¶ 35} On appeal, the Coldwells take issue with the trial court's construction of two of the deeds to the Moores' subsurface parcels to include oil and gas. The first, identified by permanent parcel number (PPN) 22–00159.000, states in relevant part:

Being all the coal and other minerals in and underlying the South half of the Southwest quarter of Section 30, Township 13, Range 3, excepting therefrom that part of said coal and other minerals and underlying a fractional part of said land sold and conveyed to the Pennsylvania Company for Railroad purposes. Together with the right and privilege to mine all of said coal without reservation or liability for damages that may arise by reason of mining said coal or the operation of said mine or mines to the surface or to the improvements upon the surface over said coal or to any water or water ways, situated upon or on said premises, and the right to use any and all entries and other passage ways under said lands for the purpose of transporting and coal from adjoining and contiguous territory; and also the right and privilege to the use of the necessary surface over said coal for the purpose of erecting, constructing and maintaining the necessary air shafts and air courses to ventilate mines for the removal of said coal and other minerals, and the coal from adjoining and contiguous territory, said air shafts to be kept in such repair and so guarded by said grantee, its successors and assigns, so as not to endanger stock on said premises.

(Emphasis added.)

{¶ 36} The second, identified by PPN 22–01089.000, states in relevant part:

Being all the coal and other minerals underlying the East half of the Northwest quarter of Section 31, and the Northwest quarter of the northeast quarter of Section 31, Township 13, Range 3 and containing 102.65 acres, be the same more or less, but subject to all legal highways, rights of way and easements.

Also the right to enter upon the surface of said premises with workmen to erect all necessary buildings upon the same for the carrying on of the business of mining and shipping upon the same for the carrying on of the business of mining and shipping coal and other minerals; also the right to sink all necessary air shafts on said premises and of building all railroad tracts and car switches necessary for said mining business, and necessary roads to and from any mine or mines that may be opened and operated on said premises.

(Emphasis added.)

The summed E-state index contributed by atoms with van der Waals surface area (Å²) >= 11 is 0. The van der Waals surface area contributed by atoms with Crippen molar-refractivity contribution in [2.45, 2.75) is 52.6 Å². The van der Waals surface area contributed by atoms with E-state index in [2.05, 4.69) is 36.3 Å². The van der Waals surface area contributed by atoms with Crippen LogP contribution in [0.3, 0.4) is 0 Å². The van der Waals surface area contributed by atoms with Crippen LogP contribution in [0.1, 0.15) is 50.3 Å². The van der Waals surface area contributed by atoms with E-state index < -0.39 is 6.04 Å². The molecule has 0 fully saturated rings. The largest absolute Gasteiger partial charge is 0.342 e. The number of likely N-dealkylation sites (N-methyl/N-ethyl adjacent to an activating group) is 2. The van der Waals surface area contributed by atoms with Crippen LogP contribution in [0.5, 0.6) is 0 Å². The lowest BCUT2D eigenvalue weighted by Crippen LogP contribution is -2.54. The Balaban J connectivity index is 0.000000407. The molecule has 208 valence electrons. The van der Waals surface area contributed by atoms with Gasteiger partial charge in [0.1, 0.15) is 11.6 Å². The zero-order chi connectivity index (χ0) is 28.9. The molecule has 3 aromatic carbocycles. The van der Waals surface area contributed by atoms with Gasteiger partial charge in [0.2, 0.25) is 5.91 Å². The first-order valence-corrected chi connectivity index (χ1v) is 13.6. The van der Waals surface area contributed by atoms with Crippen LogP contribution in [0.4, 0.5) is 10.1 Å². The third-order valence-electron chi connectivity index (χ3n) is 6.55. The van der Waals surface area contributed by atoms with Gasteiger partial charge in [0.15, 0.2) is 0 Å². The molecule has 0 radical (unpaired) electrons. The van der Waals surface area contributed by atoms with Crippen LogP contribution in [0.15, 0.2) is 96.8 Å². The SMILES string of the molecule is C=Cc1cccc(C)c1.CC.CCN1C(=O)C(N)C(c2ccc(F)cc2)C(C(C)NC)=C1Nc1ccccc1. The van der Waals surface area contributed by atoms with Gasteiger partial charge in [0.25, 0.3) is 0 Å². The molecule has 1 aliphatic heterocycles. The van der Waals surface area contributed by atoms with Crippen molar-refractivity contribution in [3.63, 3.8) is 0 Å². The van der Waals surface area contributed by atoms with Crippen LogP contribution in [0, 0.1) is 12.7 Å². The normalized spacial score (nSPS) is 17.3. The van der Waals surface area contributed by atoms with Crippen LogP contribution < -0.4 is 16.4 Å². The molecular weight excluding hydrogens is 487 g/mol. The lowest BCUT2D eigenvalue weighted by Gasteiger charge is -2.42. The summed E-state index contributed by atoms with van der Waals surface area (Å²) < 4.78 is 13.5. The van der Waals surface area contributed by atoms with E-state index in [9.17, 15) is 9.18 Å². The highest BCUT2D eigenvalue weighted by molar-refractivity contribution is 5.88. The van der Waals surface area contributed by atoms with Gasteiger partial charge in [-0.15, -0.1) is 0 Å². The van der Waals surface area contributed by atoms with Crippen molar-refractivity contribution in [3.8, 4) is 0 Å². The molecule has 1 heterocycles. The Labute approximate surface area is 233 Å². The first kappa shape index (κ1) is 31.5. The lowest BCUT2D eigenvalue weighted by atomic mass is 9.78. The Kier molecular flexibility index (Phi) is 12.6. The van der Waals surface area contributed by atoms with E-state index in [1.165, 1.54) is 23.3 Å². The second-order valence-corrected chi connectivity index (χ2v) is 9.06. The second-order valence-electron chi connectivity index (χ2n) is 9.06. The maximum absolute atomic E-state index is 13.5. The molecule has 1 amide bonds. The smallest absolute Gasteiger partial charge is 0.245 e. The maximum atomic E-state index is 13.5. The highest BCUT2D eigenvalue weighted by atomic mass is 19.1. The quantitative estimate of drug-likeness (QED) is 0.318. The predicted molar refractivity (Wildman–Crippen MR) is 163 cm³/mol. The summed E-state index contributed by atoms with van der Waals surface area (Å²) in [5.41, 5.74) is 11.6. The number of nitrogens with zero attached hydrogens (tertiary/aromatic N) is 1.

{¶ 37} In support of their argument that the language of the deeds in question do not include oil and gas, the Coldwells rely principally on Detlor v. Holland, 57 Ohio St. 492, 49 N.E. 690 (1898), where the Ohio Supreme Court construed language in a deed conveying “all the coal of every variety, and all the iron ore, fire clay, and other valuable minerals, in, on, or under the * * * premises * * * together with the right * * * of mining and removing such coal, ore, or other minerals * * * ” along with “the right to the use of so much of the sureface [sic] of the land as may be necessary for pits, shafts, platforms, drains, railroads, switches, sidetracks, etc., to facilitate the mining and removal of such coal, ore, or other minerals, and no more.”

{¶ 38} The Court held that because of the limiting language that followed the initial inclusion of “other minerals,” the deed containing the “other minerals” language did not include oil and gas. The Detlor court noted that the “other mineral” language in the deed was limited by the fact that the easements conveyed in the deed specifically mentioned pits, shafts, railroads, platforms, switches, and sidetracks, all of which are necessary for mining minerals, like coal, in place. However, the easements did not mention any of the items necessary for mining minerals of a migratory nature such as oil and gas. The court reasoned that if the parties had intended the “other minerals” language to include oil and gas, the easements granted would have additionally mentioned equipment and structures used in the drilling and operating oil and gas wells.

{¶ 39} The Moores cite four appellate court cases decided since Detlor for the proposition that language relating to the mining and removal of coal following the “other minerals” language does not negate the explicit and broad conveyance of “all the coal and other minerals.” In Hardesty v. Harrison, 6 Ohio Law Abs. 445, 27 Ohio Law Rep. 282 (5th Dist.1928), the court held that the term “minerals” included oil and gas, absent specific language to the contrary.